Cross-laminated timber (CLT) is a relatively new engineered wood for timber construction. It is a great shear wall material. It was known that the shear performance of the CLT wall depends on the performance of connections. In connection, nail or screw has to be installed with a certain distance from the end of the timber. Current building code specifies the distance on the name of end distance. The end distance was decided as a minimum distance not to make splitting or tearing out in lumber or glued laminated timber. As a relatively new engineered wood, the end distance of CLT connection need to be identified because CLT is cross-wisely glued lumber products like plywood. Different from glued laminated timber or lumber, cross layer of CLT may prevent wood from splitting or tearing-out. As a result, the end distance of CLT was expected to be reduced than glued laminated timber. The shorter end distance may let more versatile connector design possible. In this study, prior to developing novel connection for CLT, the end distance of CLT connection was experimentally investigated to identify the end distance limitation. The experiments showed that the end distance can be reduced from 7D to 6D, in case of the tested CLT combination and screw in this study.
Compressive strength of cross-laminated timber (CLT) is one of the important mechanical properties which should be considered especially in design of mid-rise CLT building because it works to resist a vertical bearing load from the upper storeys. The CLT panel can be manufactured in various combinations of the grade and dimension of lamina. This leads to the fact that an experimental approach to evaluate the strength of CLT would be expensive and time-demanding. In this paper, lamina property-based models for predicting the compressive strength of CLT panel was studied. A Monte Carlo simulation was applied for the model prediction. A set of experimental compression tests on CLT panel (short column) was conducted to validate the model and it shows good results. Using this model, the influence of the lamina’s width on the CLT compressive strength was investigated. It reveals that the CLT compressive strength increases with the increase in the number of lamina. It was thought that repetitive member effect (or dispersion effect) is applicable for the CLT panel, which was explained by the decrease of the variation in strength. This dependency of the number of lamina needs further study in development of reference design values, CLT wall design and CLT manufacturing.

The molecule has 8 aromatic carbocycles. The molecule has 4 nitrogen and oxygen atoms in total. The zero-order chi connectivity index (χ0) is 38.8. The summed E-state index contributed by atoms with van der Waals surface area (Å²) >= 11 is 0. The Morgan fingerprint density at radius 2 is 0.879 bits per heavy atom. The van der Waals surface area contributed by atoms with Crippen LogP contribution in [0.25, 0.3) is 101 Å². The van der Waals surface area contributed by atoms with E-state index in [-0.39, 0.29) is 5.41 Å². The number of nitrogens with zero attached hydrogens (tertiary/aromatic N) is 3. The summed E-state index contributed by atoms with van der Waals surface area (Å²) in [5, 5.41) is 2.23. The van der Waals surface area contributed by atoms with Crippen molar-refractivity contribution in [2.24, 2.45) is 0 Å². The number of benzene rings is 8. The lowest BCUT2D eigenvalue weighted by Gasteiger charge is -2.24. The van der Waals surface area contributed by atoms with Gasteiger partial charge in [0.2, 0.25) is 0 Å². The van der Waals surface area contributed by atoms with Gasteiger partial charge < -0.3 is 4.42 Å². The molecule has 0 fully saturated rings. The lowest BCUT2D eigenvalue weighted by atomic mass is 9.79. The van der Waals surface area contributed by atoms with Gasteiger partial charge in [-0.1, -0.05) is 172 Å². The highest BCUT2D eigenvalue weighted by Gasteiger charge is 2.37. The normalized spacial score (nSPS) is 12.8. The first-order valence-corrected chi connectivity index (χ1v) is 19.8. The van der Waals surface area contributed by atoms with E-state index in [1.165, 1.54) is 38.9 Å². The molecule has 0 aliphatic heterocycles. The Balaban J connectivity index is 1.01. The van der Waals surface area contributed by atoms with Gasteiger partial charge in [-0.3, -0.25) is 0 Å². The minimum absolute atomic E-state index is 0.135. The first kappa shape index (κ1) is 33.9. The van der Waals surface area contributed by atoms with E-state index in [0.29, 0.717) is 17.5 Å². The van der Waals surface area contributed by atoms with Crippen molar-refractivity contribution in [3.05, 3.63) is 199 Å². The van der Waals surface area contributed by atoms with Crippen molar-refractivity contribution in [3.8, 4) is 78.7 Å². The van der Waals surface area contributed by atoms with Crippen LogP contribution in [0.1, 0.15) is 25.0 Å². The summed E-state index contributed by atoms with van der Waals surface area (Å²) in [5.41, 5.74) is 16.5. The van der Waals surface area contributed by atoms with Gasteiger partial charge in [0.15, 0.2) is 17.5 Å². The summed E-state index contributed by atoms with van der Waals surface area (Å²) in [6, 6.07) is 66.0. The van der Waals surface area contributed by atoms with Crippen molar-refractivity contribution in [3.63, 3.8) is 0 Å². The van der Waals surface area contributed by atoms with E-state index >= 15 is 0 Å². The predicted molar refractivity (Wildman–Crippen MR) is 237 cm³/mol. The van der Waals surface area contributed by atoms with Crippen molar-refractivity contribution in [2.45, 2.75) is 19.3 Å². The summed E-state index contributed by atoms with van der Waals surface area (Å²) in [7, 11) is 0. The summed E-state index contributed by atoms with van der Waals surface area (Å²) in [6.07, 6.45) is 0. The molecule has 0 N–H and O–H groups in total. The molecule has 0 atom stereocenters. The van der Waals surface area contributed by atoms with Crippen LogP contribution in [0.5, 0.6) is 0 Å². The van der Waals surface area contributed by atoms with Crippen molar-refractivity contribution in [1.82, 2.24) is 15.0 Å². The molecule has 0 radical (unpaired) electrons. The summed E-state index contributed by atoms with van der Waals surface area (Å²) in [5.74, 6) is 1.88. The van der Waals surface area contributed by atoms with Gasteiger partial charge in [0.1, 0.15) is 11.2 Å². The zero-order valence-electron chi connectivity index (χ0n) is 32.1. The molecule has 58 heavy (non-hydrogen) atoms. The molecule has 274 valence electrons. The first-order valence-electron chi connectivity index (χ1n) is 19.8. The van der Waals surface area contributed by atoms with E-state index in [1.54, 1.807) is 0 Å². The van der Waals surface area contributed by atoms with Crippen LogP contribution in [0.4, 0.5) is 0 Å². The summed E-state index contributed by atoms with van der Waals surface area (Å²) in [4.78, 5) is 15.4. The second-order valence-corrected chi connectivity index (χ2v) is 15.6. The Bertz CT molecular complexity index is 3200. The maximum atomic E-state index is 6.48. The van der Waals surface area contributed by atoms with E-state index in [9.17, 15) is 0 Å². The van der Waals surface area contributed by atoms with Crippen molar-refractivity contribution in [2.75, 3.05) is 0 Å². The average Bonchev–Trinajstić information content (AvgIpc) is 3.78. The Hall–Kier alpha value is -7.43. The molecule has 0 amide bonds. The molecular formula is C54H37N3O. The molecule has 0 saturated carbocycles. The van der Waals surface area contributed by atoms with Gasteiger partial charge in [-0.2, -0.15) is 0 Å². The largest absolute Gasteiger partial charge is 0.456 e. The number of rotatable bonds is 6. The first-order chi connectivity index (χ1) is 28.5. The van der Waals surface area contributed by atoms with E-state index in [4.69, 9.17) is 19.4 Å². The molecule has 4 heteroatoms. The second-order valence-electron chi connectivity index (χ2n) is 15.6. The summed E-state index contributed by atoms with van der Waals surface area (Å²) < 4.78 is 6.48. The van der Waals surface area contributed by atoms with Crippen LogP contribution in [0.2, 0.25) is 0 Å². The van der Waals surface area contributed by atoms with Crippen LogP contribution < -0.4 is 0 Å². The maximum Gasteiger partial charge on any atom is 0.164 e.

A cross-laminated timber (CLT) wall plays a role of resisting shear stress induced by lateral forces as well as resisting vertical load. Due to the press size, CLT panels have a limitation in its size. To minimize the initial investment, some glulam manufactures wanted to make a shear wall element with small-size CLT panels and panel-to-panel...
A cross-laminated timber (CLT) wall plays the role of resisting shear stress induced by lateral forces as well as vertical load. Due to the press size, CLT panels have a limitation in size. To minimize the initial investment, some glulam manufactures wanted to make a shear wall element with small-size CLT panels and panel-to-panel connections and wanted to know whether the shear wall would have equivalent shear performance with the wall made of a single CLT panel. In this study, this was investigated by experiments and kinematic model analysis. Two shear walls made of small CLT panels were tested. The model showed a good agreement with test results in the envelope curve. Even though the shear walls were made of small panels, the global peak load did not decrease significantly compared with the wall made of a single CLT panel, but the global displacement showed a large increase. From this analysis, it was concluded that the shear wall can be designed with small CLT panels, but displacement should be designed carefully.
The aim of this study was to develop a stochastic model for predicting the bending strength distribution of glued-laminated timber (GLT). The developed model required the localized modulus of elasticity (MOE) and tensile strengths of laminae as input properties. The tensile strength was estimated using a regression model based on the localized MOEs and knot area ratios (KAR) which were experimentally measured for lamina grades samples. The localized MOE was obtained using a machine stress-rated grader, and the localized KAR was determined using an image-processing system. The bending strength distributions in four types of GLTs were simulated using the developed GLT beam model; these four types included: (1) GLT beams without finger joints; (2) GLT beams with finger joints; (3) GLT beams with different lamina sizes; and (4) GLT beams with different combinations of lamina grades. The simulated bending strength distributions were compared with actual test data of 2.4 and 4.8 m-long GLTs. The Kolmogorov–Smirnov goodness-of-fit tests showed that all of the simulated bending strength distributions agreed well with the test data. Especially, good agreement was shown in the fifth percentile point estimate of bending strength with the difference of approximately 1%.